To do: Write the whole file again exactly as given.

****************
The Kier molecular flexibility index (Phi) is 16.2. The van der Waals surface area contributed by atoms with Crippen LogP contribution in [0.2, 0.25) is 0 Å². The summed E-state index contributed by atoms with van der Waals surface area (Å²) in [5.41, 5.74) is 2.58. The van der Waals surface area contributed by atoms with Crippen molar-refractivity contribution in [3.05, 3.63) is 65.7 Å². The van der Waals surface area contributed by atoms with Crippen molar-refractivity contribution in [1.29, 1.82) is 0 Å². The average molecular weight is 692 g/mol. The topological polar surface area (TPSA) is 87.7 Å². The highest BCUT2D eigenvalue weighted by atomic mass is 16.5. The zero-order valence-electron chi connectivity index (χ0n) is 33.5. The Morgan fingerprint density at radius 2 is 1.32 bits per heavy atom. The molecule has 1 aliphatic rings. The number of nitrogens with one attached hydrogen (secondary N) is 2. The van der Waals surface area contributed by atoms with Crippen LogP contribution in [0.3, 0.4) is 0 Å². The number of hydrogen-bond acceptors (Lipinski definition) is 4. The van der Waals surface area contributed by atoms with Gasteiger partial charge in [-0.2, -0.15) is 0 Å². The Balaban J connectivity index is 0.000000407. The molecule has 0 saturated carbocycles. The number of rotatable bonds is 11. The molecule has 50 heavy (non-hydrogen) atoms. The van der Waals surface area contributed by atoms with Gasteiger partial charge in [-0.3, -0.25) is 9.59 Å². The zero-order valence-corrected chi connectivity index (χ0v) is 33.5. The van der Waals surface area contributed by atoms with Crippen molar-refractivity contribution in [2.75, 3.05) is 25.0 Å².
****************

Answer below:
The Kier molecular flexibility index (Phi) is 16.2. The van der Waals surface area contributed by atoms with Crippen LogP contribution in [0.2, 0.25) is 0 Å². The summed E-state index contributed by atoms with van der Waals surface area (Å²) in [5.41, 5.74) is 2.58. The van der Waals surface area contributed by atoms with Crippen molar-refractivity contribution in [3.05, 3.63) is 65.7 Å². The van der Waals surface area contributed by atoms with Crippen molar-refractivity contribution in [1.29, 1.82) is 0 Å². The average molecular weight is 692 g/mol. The topological polar surface area (TPSA) is 87.7 Å². The highest BCUT2D eigenvalue weighted by atomic mass is 16.5. The zero-order valence-electron chi connectivity index (χ0n) is 33.5. The Morgan fingerprint density at radius 2 is 1.32 bits per heavy atom. The molecule has 1 aliphatic rings. The number of nitrogens with one attached hydrogen (secondary N) is 2. The van der Waals surface area contributed by atoms with Crippen LogP contribution in [0.3, 0.4) is 0 Å². The number of hydrogen-bond acceptors (Lipinski definition) is 4. The van der Waals surface area contributed by atoms with Gasteiger partial charge in [-0.2, -0.15) is 0 Å². The Balaban J connectivity index is 0.000000407. The molecule has 0 saturated carbocycles. The number of rotatable bonds is 11. The molecule has 50 heavy (non-hydrogen) atoms. The van der Waals surface area contributed by atoms with Gasteiger partial charge in [-0.3, -0.25) is 9.59 Å². The zero-order valence-corrected chi connectivity index (χ0v) is 33.5. The van der Waals surface area contributed by atoms with Crippen molar-refractivity contribution in [2.75, 3.05) is 25.0 Å².